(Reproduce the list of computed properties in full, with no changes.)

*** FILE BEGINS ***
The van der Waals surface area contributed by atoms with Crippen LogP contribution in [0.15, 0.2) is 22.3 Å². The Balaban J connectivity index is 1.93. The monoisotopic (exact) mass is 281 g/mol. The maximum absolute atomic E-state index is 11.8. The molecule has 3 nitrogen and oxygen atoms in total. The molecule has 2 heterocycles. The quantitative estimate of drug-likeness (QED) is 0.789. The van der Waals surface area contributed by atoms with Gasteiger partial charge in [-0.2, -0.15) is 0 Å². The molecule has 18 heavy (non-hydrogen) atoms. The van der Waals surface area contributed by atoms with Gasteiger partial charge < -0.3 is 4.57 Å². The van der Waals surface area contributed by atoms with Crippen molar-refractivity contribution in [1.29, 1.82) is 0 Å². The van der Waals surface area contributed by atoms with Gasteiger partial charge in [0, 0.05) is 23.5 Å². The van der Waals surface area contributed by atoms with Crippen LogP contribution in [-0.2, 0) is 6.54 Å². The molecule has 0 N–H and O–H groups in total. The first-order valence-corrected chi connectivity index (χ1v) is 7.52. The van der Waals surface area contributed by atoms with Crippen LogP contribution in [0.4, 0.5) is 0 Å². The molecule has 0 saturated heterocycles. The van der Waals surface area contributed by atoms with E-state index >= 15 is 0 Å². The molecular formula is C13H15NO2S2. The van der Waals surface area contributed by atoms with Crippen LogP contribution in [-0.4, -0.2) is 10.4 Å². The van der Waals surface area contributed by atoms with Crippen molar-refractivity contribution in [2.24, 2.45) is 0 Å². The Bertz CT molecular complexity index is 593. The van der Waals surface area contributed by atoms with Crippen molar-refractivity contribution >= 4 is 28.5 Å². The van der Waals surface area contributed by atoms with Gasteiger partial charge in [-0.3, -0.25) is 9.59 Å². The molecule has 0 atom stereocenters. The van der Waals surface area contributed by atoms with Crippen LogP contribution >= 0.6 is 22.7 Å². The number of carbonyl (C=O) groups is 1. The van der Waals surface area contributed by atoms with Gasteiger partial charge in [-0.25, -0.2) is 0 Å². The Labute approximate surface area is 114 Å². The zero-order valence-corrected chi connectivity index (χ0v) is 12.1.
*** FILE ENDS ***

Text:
The van der Waals surface area contributed by atoms with Crippen LogP contribution in [0.15, 0.2) is 22.3 Å². The Balaban J connectivity index is 1.93. The monoisotopic (exact) mass is 281 g/mol. The maximum absolute atomic E-state index is 11.8. The molecule has 3 nitrogen and oxygen atoms in total. The molecule has 2 heterocycles. The quantitative estimate of drug-likeness (QED) is 0.789. The van der Waals surface area contributed by atoms with Gasteiger partial charge in [-0.2, -0.15) is 0 Å². The molecule has 18 heavy (non-hydrogen) atoms. The van der Waals surface area contributed by atoms with Gasteiger partial charge < -0.3 is 4.57 Å². The van der Waals surface area contributed by atoms with Crippen molar-refractivity contribution in [1.29, 1.82) is 0 Å². The van der Waals surface area contributed by atoms with Gasteiger partial charge in [0, 0.05) is 23.5 Å². The van der Waals surface area contributed by atoms with Crippen LogP contribution in [-0.2, 0) is 6.54 Å². The molecule has 0 N–H and O–H groups in total. The first-order valence-corrected chi connectivity index (χ1v) is 7.52. The van der Waals surface area contributed by atoms with Crippen LogP contribution in [0.4, 0.5) is 0 Å². The molecule has 0 saturated heterocycles. The van der Waals surface area contributed by atoms with E-state index >= 15 is 0 Å². The molecular formula is C13H15NO2S2. The van der Waals surface area contributed by atoms with Crippen LogP contribution in [-0.4, -0.2) is 10.4 Å². The van der Waals surface area contributed by atoms with Crippen molar-refractivity contribution in [2.24, 2.45) is 0 Å². The Bertz CT molecular complexity index is 593. The van der Waals surface area contributed by atoms with Crippen molar-refractivity contribution >= 4 is 28.5 Å². The van der Waals surface area contributed by atoms with Gasteiger partial charge in [-0.3, -0.25) is 9.59 Å². The molecule has 0 atom stereocenters. The van der Waals surface area contributed by atoms with Crippen LogP contribution >= 0.6 is 22.7 Å². The number of carbonyl (C=O) groups is 1. The van der Waals surface area contributed by atoms with Gasteiger partial charge in [-0.25, -0.2) is 0 Å². The Labute approximate surface area is 114 Å². The zero-order valence-corrected chi connectivity index (χ0v) is 12.1.